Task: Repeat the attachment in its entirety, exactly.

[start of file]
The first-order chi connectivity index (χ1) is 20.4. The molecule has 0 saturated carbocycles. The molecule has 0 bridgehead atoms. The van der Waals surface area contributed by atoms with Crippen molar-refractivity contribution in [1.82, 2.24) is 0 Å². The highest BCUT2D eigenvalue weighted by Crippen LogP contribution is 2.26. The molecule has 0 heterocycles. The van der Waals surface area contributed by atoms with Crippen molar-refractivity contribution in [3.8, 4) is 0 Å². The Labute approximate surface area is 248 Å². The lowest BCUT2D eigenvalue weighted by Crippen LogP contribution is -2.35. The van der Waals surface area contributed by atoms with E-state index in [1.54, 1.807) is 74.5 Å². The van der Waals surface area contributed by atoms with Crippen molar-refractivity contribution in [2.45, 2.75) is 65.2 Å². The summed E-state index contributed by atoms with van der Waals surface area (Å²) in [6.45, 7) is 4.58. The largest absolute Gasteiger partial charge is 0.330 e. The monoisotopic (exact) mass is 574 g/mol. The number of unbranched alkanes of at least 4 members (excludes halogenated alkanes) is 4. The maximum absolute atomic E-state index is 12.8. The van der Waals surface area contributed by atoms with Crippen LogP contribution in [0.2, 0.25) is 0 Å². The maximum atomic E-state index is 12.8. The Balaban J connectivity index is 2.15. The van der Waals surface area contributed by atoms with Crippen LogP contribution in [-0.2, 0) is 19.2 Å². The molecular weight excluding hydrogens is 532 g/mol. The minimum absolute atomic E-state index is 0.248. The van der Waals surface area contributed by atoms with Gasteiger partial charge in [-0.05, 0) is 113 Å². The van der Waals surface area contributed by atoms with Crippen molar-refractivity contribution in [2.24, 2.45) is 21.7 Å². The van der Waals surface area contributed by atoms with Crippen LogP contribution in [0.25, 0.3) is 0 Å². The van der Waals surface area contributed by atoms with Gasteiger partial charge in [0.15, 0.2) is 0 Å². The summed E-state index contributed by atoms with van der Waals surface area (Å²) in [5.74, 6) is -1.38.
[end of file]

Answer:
The first-order chi connectivity index (χ1) is 20.4. The molecule has 0 saturated carbocycles. The molecule has 0 bridgehead atoms. The van der Waals surface area contributed by atoms with Crippen molar-refractivity contribution in [1.82, 2.24) is 0 Å². The highest BCUT2D eigenvalue weighted by Crippen LogP contribution is 2.26. The molecule has 0 heterocycles. The van der Waals surface area contributed by atoms with Crippen molar-refractivity contribution in [3.8, 4) is 0 Å². The Labute approximate surface area is 248 Å². The lowest BCUT2D eigenvalue weighted by Crippen LogP contribution is -2.35. The van der Waals surface area contributed by atoms with E-state index in [1.54, 1.807) is 74.5 Å². The van der Waals surface area contributed by atoms with Crippen molar-refractivity contribution in [2.45, 2.75) is 65.2 Å². The summed E-state index contributed by atoms with van der Waals surface area (Å²) in [6.45, 7) is 4.58. The largest absolute Gasteiger partial charge is 0.330 e. The monoisotopic (exact) mass is 574 g/mol. The number of unbranched alkanes of at least 4 members (excludes halogenated alkanes) is 4. The maximum absolute atomic E-state index is 12.8. The van der Waals surface area contributed by atoms with Crippen LogP contribution in [0.2, 0.25) is 0 Å². The maximum atomic E-state index is 12.8. The Balaban J connectivity index is 2.15. The van der Waals surface area contributed by atoms with Crippen LogP contribution in [-0.2, 0) is 19.2 Å². The molecular weight excluding hydrogens is 532 g/mol. The minimum absolute atomic E-state index is 0.248. The van der Waals surface area contributed by atoms with Gasteiger partial charge in [-0.05, 0) is 113 Å². The van der Waals surface area contributed by atoms with Crippen molar-refractivity contribution in [2.24, 2.45) is 21.7 Å². The van der Waals surface area contributed by atoms with Crippen LogP contribution in [0.25, 0.3) is 0 Å². The van der Waals surface area contributed by atoms with Gasteiger partial charge in [0.15, 0.2) is 0 Å². The summed E-state index contributed by atoms with van der Waals surface area (Å²) in [5.74, 6) is -1.38.